Washington, D.C., Apr 11, 2014 – U.S. Trade Representative Michael Froman and USAID Administrator Shah met with Ministers, Development Banks, and other representatives to discuss donor efforts to help developing countries implement the new WTO Trade Facilitation Agreement, and ensure coordination among donor entities.
“We will continue to work with other donors and with WTO Members to help developing countries fully implement the WTO Trade Facilitation Agreement, so that all traders can benefit from the reduction in customs costs, delays, and other obstacles to the flow of goods which will result from its implementation,” said Ambassador Froman.
Administrator Shah also remarked that “Today’s meeting offered donors a chance to share best practices and updates about the ways they are empowering developing country businesses — small and large — to participate in and benefit from expanded trade opportunities. Through better coordination, we can help promote development and new economic opportunities for the world’s most vulnerable people.”
Tackling inefficiencies and shortening delays in clearing goods can reduce the cost of getting goods to market by up to 15 percent according to the OECD, with positive effects on competitiveness and consumer welfare. Donor efforts are already contributing to developing countries implementing broad-based customs reforms under the WTO Trade Facilitation Agreement. This meeting provided an opportunity for donor institutions to share information on the broad range of trade capacity building projects that are already in place, and to discuss donor coordination in the future to ensure full implementation of the WTO Agreement.
Ministers concluded negotiations on the historic Trade Facilitation Agreement at the Ninth WTO Ministerial Conference in Bali, Indonesia in December 2013. The new WTO Agreement creates binding commitments across 160 WTO Members to expedite movement, release and clearance of goods, improve cooperation among WTO Members on customs matters, and help developing countries fully implement the obligations. The agreement will increase customs efficiency and effective collection of revenue, and help small businesses access new export opportunities through measures like increased transparency in customs practices, reduction of documentary requirements, and processing of documents before goods arrive.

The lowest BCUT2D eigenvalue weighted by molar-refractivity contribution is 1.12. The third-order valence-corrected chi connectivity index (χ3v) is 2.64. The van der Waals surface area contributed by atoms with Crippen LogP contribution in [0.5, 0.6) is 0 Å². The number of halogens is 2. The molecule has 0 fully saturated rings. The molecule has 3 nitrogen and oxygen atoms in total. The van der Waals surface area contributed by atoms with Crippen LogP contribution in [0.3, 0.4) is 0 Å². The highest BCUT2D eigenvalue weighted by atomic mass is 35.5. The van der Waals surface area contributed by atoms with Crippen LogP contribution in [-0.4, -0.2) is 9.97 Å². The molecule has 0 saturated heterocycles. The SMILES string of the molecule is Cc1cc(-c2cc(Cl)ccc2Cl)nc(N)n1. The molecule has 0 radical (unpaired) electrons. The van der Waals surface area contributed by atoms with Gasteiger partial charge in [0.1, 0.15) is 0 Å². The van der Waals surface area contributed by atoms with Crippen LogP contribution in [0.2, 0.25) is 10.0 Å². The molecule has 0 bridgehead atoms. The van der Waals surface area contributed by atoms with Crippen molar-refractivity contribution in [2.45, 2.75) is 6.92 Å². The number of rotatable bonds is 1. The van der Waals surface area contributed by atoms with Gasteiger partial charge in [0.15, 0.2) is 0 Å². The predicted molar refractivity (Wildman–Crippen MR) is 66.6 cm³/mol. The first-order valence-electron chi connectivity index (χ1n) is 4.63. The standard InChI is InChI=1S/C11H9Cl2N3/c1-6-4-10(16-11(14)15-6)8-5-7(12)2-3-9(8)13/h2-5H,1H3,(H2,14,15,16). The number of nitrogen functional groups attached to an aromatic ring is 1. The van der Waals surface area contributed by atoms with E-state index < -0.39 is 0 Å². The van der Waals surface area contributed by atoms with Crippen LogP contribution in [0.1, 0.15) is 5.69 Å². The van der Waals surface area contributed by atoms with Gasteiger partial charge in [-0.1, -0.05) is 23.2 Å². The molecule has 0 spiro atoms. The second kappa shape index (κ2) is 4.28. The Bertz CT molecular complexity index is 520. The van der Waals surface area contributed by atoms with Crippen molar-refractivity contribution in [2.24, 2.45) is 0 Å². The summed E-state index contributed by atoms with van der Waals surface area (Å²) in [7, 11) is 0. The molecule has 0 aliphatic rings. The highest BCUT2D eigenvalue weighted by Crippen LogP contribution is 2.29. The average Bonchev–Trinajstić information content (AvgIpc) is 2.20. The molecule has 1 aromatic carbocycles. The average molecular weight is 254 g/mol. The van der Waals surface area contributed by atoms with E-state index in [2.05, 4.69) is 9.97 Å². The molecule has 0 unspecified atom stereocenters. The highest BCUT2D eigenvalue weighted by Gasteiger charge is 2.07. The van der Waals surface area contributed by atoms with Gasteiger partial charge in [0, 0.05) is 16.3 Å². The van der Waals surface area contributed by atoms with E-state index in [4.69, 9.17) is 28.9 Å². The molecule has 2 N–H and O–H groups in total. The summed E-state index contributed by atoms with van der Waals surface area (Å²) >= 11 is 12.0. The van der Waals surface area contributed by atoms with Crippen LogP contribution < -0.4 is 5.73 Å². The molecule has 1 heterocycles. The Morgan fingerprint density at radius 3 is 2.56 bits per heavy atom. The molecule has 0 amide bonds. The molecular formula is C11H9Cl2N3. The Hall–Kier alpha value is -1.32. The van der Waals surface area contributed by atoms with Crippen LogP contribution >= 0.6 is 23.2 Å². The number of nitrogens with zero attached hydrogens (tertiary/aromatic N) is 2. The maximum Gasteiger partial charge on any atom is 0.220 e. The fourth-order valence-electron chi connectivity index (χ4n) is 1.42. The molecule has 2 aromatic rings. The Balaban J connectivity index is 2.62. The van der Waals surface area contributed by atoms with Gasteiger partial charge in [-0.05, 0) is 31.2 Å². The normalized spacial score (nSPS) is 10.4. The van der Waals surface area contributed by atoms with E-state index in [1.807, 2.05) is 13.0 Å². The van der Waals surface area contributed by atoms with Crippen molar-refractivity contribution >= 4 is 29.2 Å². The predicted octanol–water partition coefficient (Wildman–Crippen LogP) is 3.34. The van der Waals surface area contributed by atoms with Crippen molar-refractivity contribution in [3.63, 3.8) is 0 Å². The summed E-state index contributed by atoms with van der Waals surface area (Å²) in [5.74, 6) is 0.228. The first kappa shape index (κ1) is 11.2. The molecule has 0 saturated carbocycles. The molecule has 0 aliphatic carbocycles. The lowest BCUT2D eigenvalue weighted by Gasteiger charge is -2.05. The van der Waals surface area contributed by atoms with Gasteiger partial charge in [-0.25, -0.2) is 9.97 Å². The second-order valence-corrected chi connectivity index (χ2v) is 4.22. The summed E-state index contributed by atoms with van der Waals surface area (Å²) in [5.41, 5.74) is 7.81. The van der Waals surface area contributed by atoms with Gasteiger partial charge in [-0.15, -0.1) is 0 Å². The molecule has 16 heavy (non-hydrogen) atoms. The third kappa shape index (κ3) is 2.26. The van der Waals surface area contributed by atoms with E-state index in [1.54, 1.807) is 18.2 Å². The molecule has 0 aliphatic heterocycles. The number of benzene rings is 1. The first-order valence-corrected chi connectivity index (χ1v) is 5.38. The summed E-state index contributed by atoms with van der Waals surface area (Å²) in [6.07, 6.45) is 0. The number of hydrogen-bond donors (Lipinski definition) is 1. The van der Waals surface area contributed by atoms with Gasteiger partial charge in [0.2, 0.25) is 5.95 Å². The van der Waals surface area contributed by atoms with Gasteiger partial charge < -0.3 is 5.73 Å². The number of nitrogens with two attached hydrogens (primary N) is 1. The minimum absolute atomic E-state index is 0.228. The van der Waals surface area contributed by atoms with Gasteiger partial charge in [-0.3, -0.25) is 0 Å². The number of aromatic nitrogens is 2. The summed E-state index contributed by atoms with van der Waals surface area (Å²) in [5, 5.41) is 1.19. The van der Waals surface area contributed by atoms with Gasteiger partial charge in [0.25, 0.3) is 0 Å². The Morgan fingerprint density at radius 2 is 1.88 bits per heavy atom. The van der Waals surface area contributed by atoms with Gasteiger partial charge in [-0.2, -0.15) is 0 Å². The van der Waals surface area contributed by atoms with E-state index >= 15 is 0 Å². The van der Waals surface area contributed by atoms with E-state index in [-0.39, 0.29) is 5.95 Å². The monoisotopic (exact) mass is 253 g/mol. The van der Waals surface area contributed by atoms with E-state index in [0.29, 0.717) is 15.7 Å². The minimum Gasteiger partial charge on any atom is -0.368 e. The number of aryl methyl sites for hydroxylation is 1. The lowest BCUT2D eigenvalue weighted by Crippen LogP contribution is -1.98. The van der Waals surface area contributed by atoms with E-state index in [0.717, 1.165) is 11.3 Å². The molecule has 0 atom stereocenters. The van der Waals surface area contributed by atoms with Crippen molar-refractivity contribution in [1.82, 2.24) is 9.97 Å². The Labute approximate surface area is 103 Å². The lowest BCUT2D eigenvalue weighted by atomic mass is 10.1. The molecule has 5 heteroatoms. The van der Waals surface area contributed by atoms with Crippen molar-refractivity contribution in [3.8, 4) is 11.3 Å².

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The text adopted in Bali is not final, although the substance will not change. It will be checked and corrected to ensure the language is legally correct, aiming for the WTO General Council to adopt it by 31 July 2014.
It is a multilateral deal to simplify customs procedures. The objectives are: to speed up customs procedures; make trade easier, faster and cheaper; provide clarity, efficiency and transparency; reduce bureaucracy and corruption, and use technological advances.
Part of the deal involves assistance for developing and least developed countries to update their infrastructure, train customs officials, or for any other cost associated with implementing the agreement.
The benefits to the world economy are calculated to be between $ 400 billion and $1 trillion by reducing costs of trade by between 10% and 15%, increasing trade flows and revenue collection, creating a stable business environment and attracting foreign investment.